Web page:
Here is catch up of what the last couple weeks in the ashram has been like. I am adopting a form of writing from friend Benjamin (or Friendjamin), calls memory logging, which is bulleting points that you want to remember without excessive ellaboration. Here it goes:
0. Came home to bitter cold, much more bitter than before we left. The other day it was -6 degrees. It actually snowed a little bit the other day and I joined the kids in catching snowflakes on my tongue.
0. My friends Rose and Ben, have really taken to the Ashram. I had rarely seen Rose who spent most of her time with the teachers and children. When she left she that she really wanted to come back and enjoyed her experience.
0. Two of the teachers left! Without even a goodbye. Minnie went back to Kerala, which is a shame. Also, Sanjay left for good, I think he was getting some pressure from his friends and family to leave. In an extremely patriarchal area like the Indian countryside, men are only men if they have good jobs and a family, which isn't the life one leads while teaching in an ashram school and meditating most of the day. We all loved the guy, but it was apparent that his heart wasn't completely into it.
0. But Sanjay sister, Sangeeta, who is teacher and probably the cutest thing on earth, has stayed, thank god. We taught her a call and response line from a rap song from Plastic Little: B and C: "yo sangeeta, what time you think it is.' S: 'I think it is rap o'clock.' B and C: 'rap o'clock on the dot.' Oh, the precious moments that we cherish.
0. Sanya, on of our beautiful dogs got eaten by a leopard! Actually the day I left, there was a lot of blood on the playground, but we usually lock up our dogs at night, so I thought she might of been spared. I really loved that dog and almost cried when I heard the children devoid of any emotion, say, 'oh yeah, sanya got eaten.' This is especially sad, because undoubtedly she was pregnant having gone through her first season in heat. I think we all earned playing with those puppies from having to endure all of the gross feral dogs milling around moaning hysterically for that terrible terrible month. But we miss you Sanya, rest in peace. (note: we still have her hyper happy brother Lara to keep us company)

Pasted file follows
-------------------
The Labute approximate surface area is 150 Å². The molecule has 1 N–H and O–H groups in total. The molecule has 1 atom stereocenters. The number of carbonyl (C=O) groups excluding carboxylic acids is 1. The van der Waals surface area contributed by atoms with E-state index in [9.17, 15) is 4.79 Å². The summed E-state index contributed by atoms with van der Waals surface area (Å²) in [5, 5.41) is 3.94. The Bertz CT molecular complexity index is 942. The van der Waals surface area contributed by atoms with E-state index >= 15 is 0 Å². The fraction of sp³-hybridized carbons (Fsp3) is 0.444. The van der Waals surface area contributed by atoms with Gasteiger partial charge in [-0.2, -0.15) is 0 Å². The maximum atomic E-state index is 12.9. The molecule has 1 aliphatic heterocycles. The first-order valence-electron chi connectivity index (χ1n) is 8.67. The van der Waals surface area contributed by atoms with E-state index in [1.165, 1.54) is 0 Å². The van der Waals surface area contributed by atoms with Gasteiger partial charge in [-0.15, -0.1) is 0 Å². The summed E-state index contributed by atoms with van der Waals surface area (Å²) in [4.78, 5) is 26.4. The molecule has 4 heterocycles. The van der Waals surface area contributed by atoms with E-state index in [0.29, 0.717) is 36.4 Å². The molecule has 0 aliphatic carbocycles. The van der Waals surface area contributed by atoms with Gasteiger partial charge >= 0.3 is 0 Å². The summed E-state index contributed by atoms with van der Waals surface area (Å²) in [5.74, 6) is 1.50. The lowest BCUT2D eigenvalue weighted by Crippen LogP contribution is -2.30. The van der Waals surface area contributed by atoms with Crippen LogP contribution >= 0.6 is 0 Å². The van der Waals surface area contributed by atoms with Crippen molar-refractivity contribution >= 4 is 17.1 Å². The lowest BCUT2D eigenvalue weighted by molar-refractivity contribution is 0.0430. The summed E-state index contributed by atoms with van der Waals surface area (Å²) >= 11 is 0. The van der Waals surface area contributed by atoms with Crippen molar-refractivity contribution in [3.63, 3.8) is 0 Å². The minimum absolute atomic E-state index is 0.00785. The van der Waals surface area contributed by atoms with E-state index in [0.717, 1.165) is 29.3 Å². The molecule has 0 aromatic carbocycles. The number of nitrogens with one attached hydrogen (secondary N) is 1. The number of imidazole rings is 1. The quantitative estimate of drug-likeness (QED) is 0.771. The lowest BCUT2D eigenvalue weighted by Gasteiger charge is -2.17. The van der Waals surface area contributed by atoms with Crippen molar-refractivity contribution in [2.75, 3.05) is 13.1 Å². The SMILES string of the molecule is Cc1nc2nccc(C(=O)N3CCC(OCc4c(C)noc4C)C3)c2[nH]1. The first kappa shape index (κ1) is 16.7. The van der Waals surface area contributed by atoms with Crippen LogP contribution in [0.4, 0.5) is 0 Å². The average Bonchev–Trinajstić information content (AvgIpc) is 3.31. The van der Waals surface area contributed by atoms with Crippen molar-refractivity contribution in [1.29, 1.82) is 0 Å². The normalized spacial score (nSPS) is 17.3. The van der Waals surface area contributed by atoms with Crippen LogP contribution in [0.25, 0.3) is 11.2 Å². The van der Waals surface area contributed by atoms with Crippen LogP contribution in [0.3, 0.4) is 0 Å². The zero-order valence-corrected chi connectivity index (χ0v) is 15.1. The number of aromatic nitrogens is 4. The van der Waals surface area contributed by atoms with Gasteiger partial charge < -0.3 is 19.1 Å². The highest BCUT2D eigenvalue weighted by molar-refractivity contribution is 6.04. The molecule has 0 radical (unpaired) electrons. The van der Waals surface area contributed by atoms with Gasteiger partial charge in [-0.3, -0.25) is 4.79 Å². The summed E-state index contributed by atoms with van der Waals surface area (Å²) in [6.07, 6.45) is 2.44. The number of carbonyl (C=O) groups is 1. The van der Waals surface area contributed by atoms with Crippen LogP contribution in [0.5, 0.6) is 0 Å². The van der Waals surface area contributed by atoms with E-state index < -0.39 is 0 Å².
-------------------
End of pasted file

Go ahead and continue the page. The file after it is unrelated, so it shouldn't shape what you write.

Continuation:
0. To add to the danger, Shanti didi told me that five goats in the village directly under the ashram were eaten by tigers! I am pretty sure that there are no tigers in the mountains, but the is an ongoing debate in the ashram about the differences between the leopard that ate sanya and the tiger that ate the goats. In all honesty, I think tiger means bigger leopard. But lots of things are getting eaten these days, I am trying my best not to be one of them.
0. Oh and another indicator of the daily danger that I live in: I got hit by lightening the other day...I think. There was this beautiful thunder/lightening storm where these clouds descended over the mountains covering us and turning the sky this bright yellow. Then the clouds started to sour, bringing forth some of the most brilliant lightening and most powerful thunder that I have ever experienced. Ben and I were sitting in my room chatting and listening to the thunder when we saw a flash of light with a crackle of thunder simultaneously. My body seized up, leaving a nasty headache and we lost power. We immediately and inexplicably burst into hysterics, then went to the roof to watch the carnage. It was pretty neat.
0. All of the girls in the ashram are making hats, meaning ben and I will be the recipients of at least 6 hats each. There have been weird politics around the hats and who makes it. I wish I could get inside the gaggle of giggling girls heads, but it appears that if a girl has a crush on the boy than they will make them a hat. This terrifies ben and I, so we have devised a schedule where we will wear each of the hats only once a week as to not lead anybody on.